I entirely reserve comments on what dynamics are best suited to a marriage. Yet I admit that my generation marked the era of insecure and antagonizing men, women that amplify feminism without fully understanding it, marriages that are reduced to ceremonies, increased divorce rates and social anthropology dictated and distorted by media. I, therefore, suggest that that we set our priorities right and achieve a balance between the roles that we have adopted and the roles that God has allotted. I encourage much needed debate on the matter; it would be a bonus if someone is inspired to trigger reform in Pakistan. And, I would be honoured if I end up reaching a distressed married girl/woman who was not clear as to her rights to maintenance.

I leave you with this thought – the duty to maintain a wife during marriage may be viewed as a “moral obligation” carved “in law”, however, would it (also) not be a “moral obligation” to oblige stigmatized divorced women that find it difficult to provide for themselves in this male oriented society – would it not be the gentle thing to do – so does it really have to be etched “in law” for us to realise, or for it to be clearly worded in the Quran for us to recognise.



[i] In the event where the divorce pronounced is an irrevocable one, the extent of the wife’s entitlement depends to some extent on whether she is pregnant or not. Surah Talaq, verse 1 (65:1) has been approached differently by Islamic schools of thought. In Hanafi law, which appears to have been widely accepted in modern legal systems, a woman is entitled to full maintenance during iddat period for as long as she does not leave the matrimonial home.

[ii] Iddat : In Islam, iddah or iddat is the period (normally three months) a woman must observe after the death of her spouse or after a divorce, during which she may not marry another man. Its purpose is to ensure that the male parent of any offspring produced after the cessation of a nikah (marriage) would be known.


Image: TimesOfIndia

The views expressed in this article are those of the author and do not necessarily represent the views of or any organization with which he might be associated.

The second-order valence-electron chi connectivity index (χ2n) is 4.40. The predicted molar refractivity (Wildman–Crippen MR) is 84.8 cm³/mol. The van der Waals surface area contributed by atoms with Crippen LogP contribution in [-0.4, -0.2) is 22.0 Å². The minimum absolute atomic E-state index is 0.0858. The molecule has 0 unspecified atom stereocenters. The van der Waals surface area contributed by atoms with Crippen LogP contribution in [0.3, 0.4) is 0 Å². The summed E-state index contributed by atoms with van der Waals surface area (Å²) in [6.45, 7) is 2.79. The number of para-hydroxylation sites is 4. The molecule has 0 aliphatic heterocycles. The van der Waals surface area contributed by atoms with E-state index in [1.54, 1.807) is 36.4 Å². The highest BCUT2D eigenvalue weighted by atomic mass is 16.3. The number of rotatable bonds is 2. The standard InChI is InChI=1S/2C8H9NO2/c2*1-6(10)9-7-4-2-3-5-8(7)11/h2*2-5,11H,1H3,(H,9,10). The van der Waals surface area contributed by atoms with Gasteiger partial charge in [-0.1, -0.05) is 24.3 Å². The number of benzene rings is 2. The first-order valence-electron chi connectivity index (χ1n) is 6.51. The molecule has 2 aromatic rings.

Fayez Qamar

Author: Fayez Qamar

The writer is a litigator and corporate lawyer who completed his LL.M from the prestigious University College London. He is also a part-time lecturer at Pakistan College of Law.


Excellent read! Very informative and to the point.
I too wish that men would stick to their roles and women to their – but media has ruined (and is constantly continuing to do so) the real purpose behind marriage.
Thank you for penning this article down.

Thank you for this informative read. There are a couple of points I like to react upon.
1. Men are able to earn more then women? How? In this day and age management jobs are not taking physical strength. Women bear children and to raise them is physically hard work. Many women earn more then men.

2. What happens when parent force a girl to marry somebody against her will, or when a woman is too tired to have sex and is forced by her husband? In other words where is the line between caring for your wifes and children and abuse. It is very easy to use the word disobedience for something that is actually abuse. And a fine line between a women’s wishes and needs and abuse when they are ignored.

The right to maintenance means no equality and means that the man is superior because she needs to be maintained not to be seen as an equal person that can make own decisions. Through maintenance man decide the place of women and ar thus superior. In this is no respect for women because they are still seen as women who are not given the right to decide or use their talents.

Now people like you will ask if women would like to have sex with his ex boy friend? Marriage is not only about sex . Think beyond sex. Marriage is an agreement between husband and wife in Islam. Any one cannot force a girl to marry its wrong. Islam allowed men to marry with 4 wives due to the reason as u asked( when a woman is too tired to have sex and is forced by her husband?). Equality mans u cannot make women a man and u can’t make men a women. Men can’t act like mother for children. And women can’t act like father. Equality in gender .You can’t make men and women one gender. You need to understand it.Every one has its own role. An example women and make are like 2 wheels of car if both are fixed at their own place then u can drive else not. So Women and Men are like wheels of Life.